AJP sent me a link to this Guardian story by Alan Rusbridger and said he had been unfamiliar with the phrase that leaps out at the reader from the first sentence: “The Rt Rev Richard John Carew Chartres exuded an aura of benign ecclesiastical calm having performed the most dramatic reverse ferret in modern church history.” He pointed me to this Wikipedia article for an explanation; since it’s short and pungently written (and since I’m afraid some power-crazed administrator will edit it into blandness or simply delete it for “non-notability”), I’ll just quote the whole thing:
Reverse ferret is a phrase used predominantly within the British media to describe a sudden volte-face in an organisation’s editorial line on a certain issue. Generally, this will involve no acknowledgement of the previous position.
The term originates from Kelvin MacKenzie’s time at the The Sun. His preferred description of the role of journalists when it came to public figures was to “stick a ferret up their trousers”. This meant making their lives uncomfortable, and was based on the northern sport of ferret legging (where contestants compete to show who can endure a live ferret within their sealed trousers the longest). However, when it became clear that the tide of public opinion had turned against the paper’s line, MacKenzie would burst from his office shouting “Reverse Ferret!”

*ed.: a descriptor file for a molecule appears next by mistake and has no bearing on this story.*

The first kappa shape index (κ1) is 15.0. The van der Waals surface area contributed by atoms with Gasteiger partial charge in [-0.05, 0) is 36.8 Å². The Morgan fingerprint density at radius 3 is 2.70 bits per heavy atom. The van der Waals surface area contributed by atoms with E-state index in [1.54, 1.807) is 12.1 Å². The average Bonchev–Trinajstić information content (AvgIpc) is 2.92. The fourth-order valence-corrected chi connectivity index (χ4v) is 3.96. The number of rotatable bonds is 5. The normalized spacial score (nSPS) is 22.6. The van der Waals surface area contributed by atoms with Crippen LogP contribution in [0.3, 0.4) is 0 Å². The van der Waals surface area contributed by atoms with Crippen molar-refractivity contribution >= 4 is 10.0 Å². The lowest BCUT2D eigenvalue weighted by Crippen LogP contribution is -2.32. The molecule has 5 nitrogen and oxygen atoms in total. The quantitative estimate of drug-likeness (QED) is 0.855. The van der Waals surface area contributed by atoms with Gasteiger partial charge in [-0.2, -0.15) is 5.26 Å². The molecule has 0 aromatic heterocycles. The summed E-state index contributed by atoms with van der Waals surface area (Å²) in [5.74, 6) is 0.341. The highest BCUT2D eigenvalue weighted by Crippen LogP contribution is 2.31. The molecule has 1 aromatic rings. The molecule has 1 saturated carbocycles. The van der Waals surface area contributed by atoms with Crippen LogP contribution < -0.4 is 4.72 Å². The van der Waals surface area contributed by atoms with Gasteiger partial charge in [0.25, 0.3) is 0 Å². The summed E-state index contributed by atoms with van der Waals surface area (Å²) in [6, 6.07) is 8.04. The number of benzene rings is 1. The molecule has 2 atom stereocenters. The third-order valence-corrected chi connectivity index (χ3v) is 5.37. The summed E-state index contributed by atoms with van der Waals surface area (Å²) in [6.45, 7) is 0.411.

There’s so much concentrated goodness there I couldn’t withhold it from my loyal readers. (Naturally, the assertions are properly footnoted in the original article, to which I refer interested parties for references should they wish them.)